Despite whatever preconceptions you might have of plant-based food and the people who eat it as hippy-dippy peace and love types, in business the vegan food industry shows its teeth.
If you’re someone who watches this industry, you already know that brand competition can sometimes be a little less than friendly. Earlier this year, U.K. brand Meatless Farm put out an ad campaign that attacked competing brand Quorn practically by name—the “Make it Meatless, not Quorny” slogan is difficult to interpret as anything else. You might also remember when Lightlife published an open letter in The New York Times and Wall Street Journal last year criticizing Beyond Meat and Impossible Foods for supposedly using fillers, GMOs, and synthetic ingredients. Both brands struck back: Beyond released a statement clarifying that their products actually don’t use GMOs or synthetic additives, and Impossible questioned the legitimacy of judging a product’s health on the number of ingredients it contains.
Competition is the basis of capitalism: it pushes companies to serve customers better by putting out higher quality products at lower prices than their competitors. But one has to wonder whether this kind of infighting is actually benefiting the plant-based market or whether it’s only serving to undermine the collective goal of moving towards a world where fewer animal products are consumed.
Arguably, it’s pretty counterproductive.
Let’s keep in mind that it is industrial animal agriculture that is decimating the environment, exacerbating climate change, perpetrating horrific animal abuse on factory farms, and selling the public tantalizingly cheap and unhealthy products—some of which are known carcinogens. When plant-based meat companies spend capital on criticizing other plant-based meat companies, this potentially both damages both the profits of the opposing company and the reputation of the accuser. The plant-based meat sector as a whole suffers, and the conventional meat producers get off scot free.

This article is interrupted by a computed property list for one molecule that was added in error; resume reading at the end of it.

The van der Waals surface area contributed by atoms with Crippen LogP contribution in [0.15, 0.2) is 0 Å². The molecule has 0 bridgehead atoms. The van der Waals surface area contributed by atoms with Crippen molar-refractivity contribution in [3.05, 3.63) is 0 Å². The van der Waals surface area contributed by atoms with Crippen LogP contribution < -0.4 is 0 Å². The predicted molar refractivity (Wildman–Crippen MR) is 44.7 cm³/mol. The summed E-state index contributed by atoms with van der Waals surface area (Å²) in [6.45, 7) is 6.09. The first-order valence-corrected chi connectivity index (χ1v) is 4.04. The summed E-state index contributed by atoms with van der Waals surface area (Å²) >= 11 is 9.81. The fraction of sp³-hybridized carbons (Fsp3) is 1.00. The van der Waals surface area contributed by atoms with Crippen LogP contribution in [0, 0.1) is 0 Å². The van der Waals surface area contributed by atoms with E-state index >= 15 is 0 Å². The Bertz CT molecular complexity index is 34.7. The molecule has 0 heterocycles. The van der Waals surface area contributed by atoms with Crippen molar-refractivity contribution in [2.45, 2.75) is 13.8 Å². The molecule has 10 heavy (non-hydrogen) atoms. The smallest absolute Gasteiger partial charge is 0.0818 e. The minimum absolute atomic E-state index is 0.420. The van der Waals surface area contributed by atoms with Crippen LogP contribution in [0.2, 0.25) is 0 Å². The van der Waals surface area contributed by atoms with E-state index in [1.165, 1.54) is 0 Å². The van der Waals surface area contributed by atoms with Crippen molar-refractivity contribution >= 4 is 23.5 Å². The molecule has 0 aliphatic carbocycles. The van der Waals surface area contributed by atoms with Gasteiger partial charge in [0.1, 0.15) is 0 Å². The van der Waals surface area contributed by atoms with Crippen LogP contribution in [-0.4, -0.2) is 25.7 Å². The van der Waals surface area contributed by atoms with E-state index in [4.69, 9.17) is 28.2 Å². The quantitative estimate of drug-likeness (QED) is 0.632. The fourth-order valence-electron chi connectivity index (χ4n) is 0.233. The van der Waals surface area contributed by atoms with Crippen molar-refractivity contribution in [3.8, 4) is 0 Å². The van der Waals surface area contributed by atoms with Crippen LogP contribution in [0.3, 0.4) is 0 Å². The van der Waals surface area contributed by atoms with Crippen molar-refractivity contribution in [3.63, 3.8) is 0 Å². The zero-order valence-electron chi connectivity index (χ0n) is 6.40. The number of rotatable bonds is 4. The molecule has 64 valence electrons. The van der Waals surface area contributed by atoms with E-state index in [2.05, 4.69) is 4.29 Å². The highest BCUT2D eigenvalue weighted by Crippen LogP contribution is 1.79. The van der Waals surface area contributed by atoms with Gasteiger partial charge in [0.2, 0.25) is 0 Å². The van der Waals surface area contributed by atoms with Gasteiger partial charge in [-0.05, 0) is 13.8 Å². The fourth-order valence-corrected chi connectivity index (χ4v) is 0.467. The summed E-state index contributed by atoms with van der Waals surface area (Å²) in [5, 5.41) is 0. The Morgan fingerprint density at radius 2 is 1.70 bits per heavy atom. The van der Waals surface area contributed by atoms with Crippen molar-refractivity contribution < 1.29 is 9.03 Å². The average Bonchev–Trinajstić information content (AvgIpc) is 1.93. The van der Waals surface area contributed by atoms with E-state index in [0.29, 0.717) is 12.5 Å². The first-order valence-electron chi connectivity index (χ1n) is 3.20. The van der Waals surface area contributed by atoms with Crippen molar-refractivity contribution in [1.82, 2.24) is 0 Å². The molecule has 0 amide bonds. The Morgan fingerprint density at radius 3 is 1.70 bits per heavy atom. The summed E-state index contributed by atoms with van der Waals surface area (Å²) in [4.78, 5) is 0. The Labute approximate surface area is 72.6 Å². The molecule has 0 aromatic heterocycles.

It makes no sense to spend time squabbling over nearly identical products when we could be focusing our collective efforts on calling out the role factory farming plays in several of the most pressing issues plaguing our society. Luckily, representatives for Impossible Foods have stated that the company doesn’t consider other plant-based brands to be their competition, rather aiming to convert customers of conventional meat brands. In an interview with Yahoo! Finance, Impossible Foods CEO Pat Brown said, “Beyond Meat is not our competition, and I wish them nothing but success.” According to The Motley Fool, “This sentiment is echoed by Beyond Meat. When registering to go public, the company listed animal-protein competitors like Cargill, Hormel Foods, and Tyson Foods ahead of any plant-based player.”
Ultimately, brands and thought leaders in the plant-based space have more in common than not. Given that plant-based meat still makes up only 1% of the overall meat market, it’s in everyone’s best interest to focus less on specific corporate rivalries and more on making plant-based foods cheaper, tastier and more accessible.
With all the complexities tied to our food choices today, the last thing customers need is to feel like they’re picking sides in a useless brand war. We need to steer away from spending time picking apart the ultimately minute and speculative differences between industrial plant-based food products and concentrate our efforts instead on addressing the very real climate, health, and welfare consequences of continuing to support factory farming. The planet and all its inhabitants will be better for it.
Brian Kateman is cofounder and president of the Reducetarian Foundation, a nonprofit organization dedicated to reducing consumption of meat, eggs, and dairy to create a healthy, sustainable, and compassionate world. Kateman is the editor of The Reducetarian Cookbook (Hachette Book Group: September 18, 2018) and The Reducetarian Solution (Penguin Random House: April 18, 2017).